My Journey With Nokia Drive

One of the things that I was most worried about when switching from Android to Windows Phone was a good replacement for Google Maps Navigation. While it may be eternally in “Beta,” Google Navigation is better than most dedicated GPS devices. I’m a person that travels out of state a couple times a month, so I knew I would have to find something to replace Google Navigation.

Nokia Drive was one app I saw that looked like it could serve my purposes. The only problem is it only comes on Nokia phones, and since I’m with Verizon who currently only offers the HTC Trophy I thought I was stumped. Luckily the fine folks over at XDA have the XAP files for all of the Nokia apps including Nokia Drive. A quick unlock with Chevron and I was on my way.

The big test came this weekend with the holidays. Like many people this time of year I traveled back and forth to see family and take part in the Christmas festivities. You might think I shouldn’t need turn-by-turn navigation to go see family, but then I’d say you clearly don’t know how inept I am with directions. Let’s just say I’d be lost without it.

The best thing about NDrive is that you can download an entire states worth of maps. Before the trip I downloaded the entire map of both Michigan and Ohio, the two states I would be traveling between. Surprisingly downloading both states only took up 1.4 GB of storage. A small price to pay for not having to rely on a 3G data connection while on the road. This alone is a huge advantage over Google Navigation.

Also, I should mention that the voice I chose to use for the turn-by-turn directions was “female English UK”. So right away I was enjoying the¬†British¬†lady telling me to “turn right onto the motorway” instead of the stark robotic voice of Google Navigation bossing me around.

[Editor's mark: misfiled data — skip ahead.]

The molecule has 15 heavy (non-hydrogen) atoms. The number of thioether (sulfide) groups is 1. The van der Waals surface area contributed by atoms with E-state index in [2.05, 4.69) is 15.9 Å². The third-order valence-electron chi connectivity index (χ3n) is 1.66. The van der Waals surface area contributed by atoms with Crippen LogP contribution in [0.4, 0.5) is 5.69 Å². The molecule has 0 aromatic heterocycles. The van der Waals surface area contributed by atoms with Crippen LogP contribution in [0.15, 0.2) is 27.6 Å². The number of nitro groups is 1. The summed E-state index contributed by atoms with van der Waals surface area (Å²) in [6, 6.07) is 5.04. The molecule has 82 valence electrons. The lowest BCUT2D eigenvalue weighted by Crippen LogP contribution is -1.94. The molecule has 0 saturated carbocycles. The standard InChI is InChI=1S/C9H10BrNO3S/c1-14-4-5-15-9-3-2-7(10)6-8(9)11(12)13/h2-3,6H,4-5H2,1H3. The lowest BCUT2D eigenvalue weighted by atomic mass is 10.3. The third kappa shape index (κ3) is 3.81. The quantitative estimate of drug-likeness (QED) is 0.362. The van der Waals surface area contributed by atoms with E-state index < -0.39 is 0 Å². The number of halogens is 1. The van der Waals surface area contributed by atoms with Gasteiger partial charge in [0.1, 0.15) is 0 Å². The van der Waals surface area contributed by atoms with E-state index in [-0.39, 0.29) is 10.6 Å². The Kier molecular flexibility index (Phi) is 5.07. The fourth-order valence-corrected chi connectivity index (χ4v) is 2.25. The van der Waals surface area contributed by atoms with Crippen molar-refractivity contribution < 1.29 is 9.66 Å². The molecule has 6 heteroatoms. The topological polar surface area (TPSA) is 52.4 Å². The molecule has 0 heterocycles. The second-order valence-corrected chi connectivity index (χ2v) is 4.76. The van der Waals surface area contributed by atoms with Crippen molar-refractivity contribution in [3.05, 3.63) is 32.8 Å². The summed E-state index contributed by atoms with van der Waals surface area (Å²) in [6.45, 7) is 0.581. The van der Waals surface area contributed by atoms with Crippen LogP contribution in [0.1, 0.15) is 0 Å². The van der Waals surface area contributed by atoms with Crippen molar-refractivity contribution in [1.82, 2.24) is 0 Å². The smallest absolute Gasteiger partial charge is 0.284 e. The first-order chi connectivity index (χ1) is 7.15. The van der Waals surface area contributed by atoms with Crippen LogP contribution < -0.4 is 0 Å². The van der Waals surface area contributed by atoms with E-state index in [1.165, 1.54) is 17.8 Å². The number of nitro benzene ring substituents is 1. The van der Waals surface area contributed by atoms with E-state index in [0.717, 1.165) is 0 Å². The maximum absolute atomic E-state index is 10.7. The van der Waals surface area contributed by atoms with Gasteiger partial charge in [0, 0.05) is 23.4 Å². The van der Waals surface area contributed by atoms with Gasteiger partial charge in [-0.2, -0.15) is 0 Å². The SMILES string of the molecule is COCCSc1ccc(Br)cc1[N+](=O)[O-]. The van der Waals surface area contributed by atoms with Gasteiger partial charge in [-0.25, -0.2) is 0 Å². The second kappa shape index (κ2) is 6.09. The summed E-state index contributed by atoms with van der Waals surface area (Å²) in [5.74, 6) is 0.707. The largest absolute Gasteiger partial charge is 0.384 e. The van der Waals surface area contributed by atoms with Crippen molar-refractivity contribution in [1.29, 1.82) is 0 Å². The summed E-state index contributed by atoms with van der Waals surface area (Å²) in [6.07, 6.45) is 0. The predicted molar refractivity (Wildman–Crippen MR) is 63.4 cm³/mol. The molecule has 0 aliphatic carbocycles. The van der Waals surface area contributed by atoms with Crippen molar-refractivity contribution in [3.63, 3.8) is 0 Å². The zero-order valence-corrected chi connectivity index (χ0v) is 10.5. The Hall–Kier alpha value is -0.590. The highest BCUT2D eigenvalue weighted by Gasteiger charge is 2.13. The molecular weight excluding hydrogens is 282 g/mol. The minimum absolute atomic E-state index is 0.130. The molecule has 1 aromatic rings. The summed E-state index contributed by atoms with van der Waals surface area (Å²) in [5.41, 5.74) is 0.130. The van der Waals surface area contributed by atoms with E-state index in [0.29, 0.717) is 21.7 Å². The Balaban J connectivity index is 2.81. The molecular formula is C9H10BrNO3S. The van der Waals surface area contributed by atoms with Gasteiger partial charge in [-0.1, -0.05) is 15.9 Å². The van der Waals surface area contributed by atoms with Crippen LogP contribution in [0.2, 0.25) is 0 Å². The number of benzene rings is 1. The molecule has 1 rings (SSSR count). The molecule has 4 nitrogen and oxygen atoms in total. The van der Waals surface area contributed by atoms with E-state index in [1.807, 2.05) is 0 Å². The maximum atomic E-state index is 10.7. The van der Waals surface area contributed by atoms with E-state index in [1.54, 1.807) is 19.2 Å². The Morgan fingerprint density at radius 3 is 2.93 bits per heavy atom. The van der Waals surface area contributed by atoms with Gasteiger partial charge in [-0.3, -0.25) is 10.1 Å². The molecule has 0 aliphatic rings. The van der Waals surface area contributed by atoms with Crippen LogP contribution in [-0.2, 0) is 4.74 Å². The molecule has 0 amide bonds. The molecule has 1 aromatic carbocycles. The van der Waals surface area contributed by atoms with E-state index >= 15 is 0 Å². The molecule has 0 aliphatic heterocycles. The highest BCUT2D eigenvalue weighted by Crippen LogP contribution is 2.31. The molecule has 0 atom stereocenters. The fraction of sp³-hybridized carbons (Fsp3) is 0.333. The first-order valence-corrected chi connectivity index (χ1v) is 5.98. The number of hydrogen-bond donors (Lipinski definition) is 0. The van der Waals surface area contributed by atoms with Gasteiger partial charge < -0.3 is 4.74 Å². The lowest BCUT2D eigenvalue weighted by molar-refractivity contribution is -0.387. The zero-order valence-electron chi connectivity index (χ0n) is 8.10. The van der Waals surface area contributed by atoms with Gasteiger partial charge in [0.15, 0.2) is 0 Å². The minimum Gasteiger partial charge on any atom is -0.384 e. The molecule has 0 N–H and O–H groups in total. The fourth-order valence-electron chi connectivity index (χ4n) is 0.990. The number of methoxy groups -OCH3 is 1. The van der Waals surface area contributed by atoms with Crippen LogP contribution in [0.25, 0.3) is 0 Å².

So with a full battery, maps pre-loaded, and my destination keyed in I embarked on my trip. There were two things I especially wanted to pay attention to on this first run with Nokia Drive.

  1. The route differences and travel time compared to Google Navigation.
  2. Battery life with offline maps.

Route/Travel Time

I left at 1:30 PM on the dot with 100% full battery. After a while I noticed the British lady was taking me on a slightly different route. I may not be an expert on where to turn, but I can tell when I’m somewhere I haven’t been before. Below is a comparison of routes used by Google Navigation and Nokia Drive.

With Google Navigation it takes me 4-4.5 hours to reach my destination. With Nokia Drive it took me about 3 hours and 45 minutes. That may not seem like much, but it felt a lot quicker for some reason. The route that Nokia Drive took me on was also less stressful. There is a section of the trip that Google Nav always confuses me with. The voice says to go right but the map shows going left. Nokia Drive didn’t even take me on this section.

Battery Life

With my DROID 2 and Google Navigation battery life was always a concern. Since Google Nav requires a data connection to work, and I need the screen on to see the directions, it tended to chew up battery. I have a car charger because of this, but the problem is my phone would get so hot that the phone refused to charge. With Nokia Drive I was able to drive 3.5 hours without having my phone plugged in to the charger. That’s awesome, and yet another reason why offline maps rock.

Conclusion

I was really nervous about how Nokia Maps would perform compared to the high standards Google Nav set. I even had my DROID 2 on hand in case I needed to stop and activate it on the side of the road. In the end Nokia Drive went well above any expectations I had. Not only did it get me to my destination faster, but it was also a lot easier on my phone. I always felt like using Google Nav for 4 hours was really taxing on my DROID 2, but Nokia Drive didn’t make my HTC Trophy shed a drop of sweat. I look forward to more trips so I can use Nokia Drive. If you have a Nokia or unlocked phone this is one app every traveler needs.


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